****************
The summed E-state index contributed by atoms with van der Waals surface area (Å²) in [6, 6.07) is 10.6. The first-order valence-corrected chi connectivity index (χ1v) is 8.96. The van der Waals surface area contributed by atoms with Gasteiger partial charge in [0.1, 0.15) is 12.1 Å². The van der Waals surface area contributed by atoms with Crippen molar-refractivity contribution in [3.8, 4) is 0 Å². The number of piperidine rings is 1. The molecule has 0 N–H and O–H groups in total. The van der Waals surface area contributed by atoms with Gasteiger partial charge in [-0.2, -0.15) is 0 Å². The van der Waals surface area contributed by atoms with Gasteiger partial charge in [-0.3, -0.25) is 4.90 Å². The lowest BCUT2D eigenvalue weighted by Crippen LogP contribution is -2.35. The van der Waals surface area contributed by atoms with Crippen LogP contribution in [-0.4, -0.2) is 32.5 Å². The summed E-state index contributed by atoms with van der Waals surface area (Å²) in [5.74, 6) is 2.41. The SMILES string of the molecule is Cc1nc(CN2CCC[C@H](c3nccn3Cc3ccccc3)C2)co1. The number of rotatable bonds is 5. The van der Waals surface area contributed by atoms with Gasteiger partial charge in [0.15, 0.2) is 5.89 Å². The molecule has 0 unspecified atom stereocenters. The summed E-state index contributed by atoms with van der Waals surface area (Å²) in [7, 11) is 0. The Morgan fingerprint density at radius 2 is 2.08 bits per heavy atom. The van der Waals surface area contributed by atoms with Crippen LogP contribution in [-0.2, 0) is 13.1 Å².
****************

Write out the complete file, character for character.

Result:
The summed E-state index contributed by atoms with van der Waals surface area (Å²) in [6, 6.07) is 10.6. The first-order valence-corrected chi connectivity index (χ1v) is 8.96. The van der Waals surface area contributed by atoms with Gasteiger partial charge in [0.1, 0.15) is 12.1 Å². The van der Waals surface area contributed by atoms with Crippen molar-refractivity contribution in [3.8, 4) is 0 Å². The number of piperidine rings is 1. The molecule has 0 N–H and O–H groups in total. The van der Waals surface area contributed by atoms with Gasteiger partial charge in [-0.2, -0.15) is 0 Å². The van der Waals surface area contributed by atoms with Gasteiger partial charge in [-0.3, -0.25) is 4.90 Å². The lowest BCUT2D eigenvalue weighted by Crippen LogP contribution is -2.35. The van der Waals surface area contributed by atoms with Crippen LogP contribution in [-0.4, -0.2) is 32.5 Å². The summed E-state index contributed by atoms with van der Waals surface area (Å²) in [5.74, 6) is 2.41. The SMILES string of the molecule is Cc1nc(CN2CCC[C@H](c3nccn3Cc3ccccc3)C2)co1. The number of rotatable bonds is 5. The van der Waals surface area contributed by atoms with Gasteiger partial charge in [0.15, 0.2) is 5.89 Å². The molecule has 0 unspecified atom stereocenters. The summed E-state index contributed by atoms with van der Waals surface area (Å²) in [7, 11) is 0. The Morgan fingerprint density at radius 2 is 2.08 bits per heavy atom. The van der Waals surface area contributed by atoms with Crippen LogP contribution in [-0.2, 0) is 13.1 Å².